Lessig, represented by the Electronic Frontier Foundation (EFF) and Jones Day added, “Too often, copyright is used as an excuse to silence legitimate speech … I’ve been fighting against that kind of abuse for many years, and I knew I had to stand up for fair use here as well. Hopefully this lawsuit and this settlement will send a message to copyright owners to adopt fair takedown practices—or face the consequences.”
Pandora Designing a Suite of Artist Tools
Pandora founder Tim Westergren said his company will soon include audience engagement capabilities, data that will help plan better tours and other artist tools in its offerings, said an article on the Fast Company website.
Westergren played in bands prior to founding the Internet radio giant, so he said he understands the challenges faced by touring musicians and wants to help make this process easier by providing some infrastructure: “We used to get in a van and drive 13,000 miles to Boulder and put flyers up on telephone poles to get people to come hear us play … There was no infrastructure for promotion for bands, unless you were on radio – and that was a very narrow pipe.”
Pandora may soon provide this type of infrastructure in the form of a “set of capabilities” for its 100,000 artists that will allow them to “harness” their audiences starting in summer 2014. He said the tools will allow artists to get detailed data related to their fans so they can plan shows and tours where their biggest fans are. Westergren explained, “You have an audience of people who thumbed up your music, thumbed it down, created stations with it. There are people that express a preference for your music, we know who they are. The idea is to allow you to go in and see those people, understand that data, understand the songs are being thumbed up, thumbed down, what songs are doing well, what stations they do well on, understand your own data and do it in a very detailed way.”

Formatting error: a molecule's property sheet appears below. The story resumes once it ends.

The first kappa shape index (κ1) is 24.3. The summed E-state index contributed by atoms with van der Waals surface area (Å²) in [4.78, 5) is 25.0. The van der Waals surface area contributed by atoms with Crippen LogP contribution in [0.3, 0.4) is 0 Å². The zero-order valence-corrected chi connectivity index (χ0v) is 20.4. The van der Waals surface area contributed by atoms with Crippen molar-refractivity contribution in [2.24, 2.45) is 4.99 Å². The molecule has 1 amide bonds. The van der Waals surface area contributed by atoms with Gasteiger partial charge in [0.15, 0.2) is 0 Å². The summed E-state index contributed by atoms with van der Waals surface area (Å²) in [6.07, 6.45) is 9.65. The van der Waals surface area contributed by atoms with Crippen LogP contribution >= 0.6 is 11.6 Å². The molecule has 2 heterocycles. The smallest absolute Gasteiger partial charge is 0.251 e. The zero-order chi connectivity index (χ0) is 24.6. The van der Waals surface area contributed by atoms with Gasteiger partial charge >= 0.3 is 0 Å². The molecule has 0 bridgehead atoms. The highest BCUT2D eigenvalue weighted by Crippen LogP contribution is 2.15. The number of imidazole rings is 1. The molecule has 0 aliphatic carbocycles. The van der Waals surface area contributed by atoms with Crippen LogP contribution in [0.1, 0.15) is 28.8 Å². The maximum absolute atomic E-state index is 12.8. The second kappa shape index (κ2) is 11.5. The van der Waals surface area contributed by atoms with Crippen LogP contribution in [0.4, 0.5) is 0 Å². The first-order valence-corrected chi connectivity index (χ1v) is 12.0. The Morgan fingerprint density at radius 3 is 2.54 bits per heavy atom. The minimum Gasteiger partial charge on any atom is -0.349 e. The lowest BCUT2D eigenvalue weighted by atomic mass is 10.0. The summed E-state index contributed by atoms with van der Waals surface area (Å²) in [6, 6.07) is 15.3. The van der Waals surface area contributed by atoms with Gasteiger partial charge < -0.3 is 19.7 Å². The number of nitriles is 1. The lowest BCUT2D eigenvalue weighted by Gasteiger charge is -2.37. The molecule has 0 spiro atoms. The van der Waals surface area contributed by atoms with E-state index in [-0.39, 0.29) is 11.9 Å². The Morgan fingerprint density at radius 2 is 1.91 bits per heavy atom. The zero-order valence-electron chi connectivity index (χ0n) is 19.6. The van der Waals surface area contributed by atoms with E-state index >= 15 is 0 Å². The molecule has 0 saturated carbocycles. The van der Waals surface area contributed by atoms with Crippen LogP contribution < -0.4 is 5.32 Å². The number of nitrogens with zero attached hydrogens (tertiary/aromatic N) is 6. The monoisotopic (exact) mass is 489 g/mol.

Pandora will also provide a map of fans across the U.S. which will not only let artists see where their fans are but also let these fans know when their favorite artists are coming to town: “What Pandora has, which has never existed before, is a platform this big that can accommodate so many different artists and has personalized knowledge of every listener and the ability to communicate with them … Those have never been brought together under one platform – and it’s really the ingredients for a very different industry.”
However, artists have been less than happy with Pandora’s low royalty rates, as many have reported in detail their negative experiences with the service. Westergren counters these attacks by saying that the music industry has had a “kind-of maniacal” focus on the royalty rate and is still trying to get its footing after the crash of CD sales; efforts should be focused on recovery: “Moving from an argument about the right number, moving into a discussion about products and capabilities and the value of the platform … will change the dialogue, I believe.”
Pandora has been planning to build these audience-engagement tools for a long time, but have not had they funds because royalty fees take half of Pandora’s revenues. Westergren said he hopes that being able to really engage with their audiences will improve the money that can be made by musicians, so they can earn a sustainable living.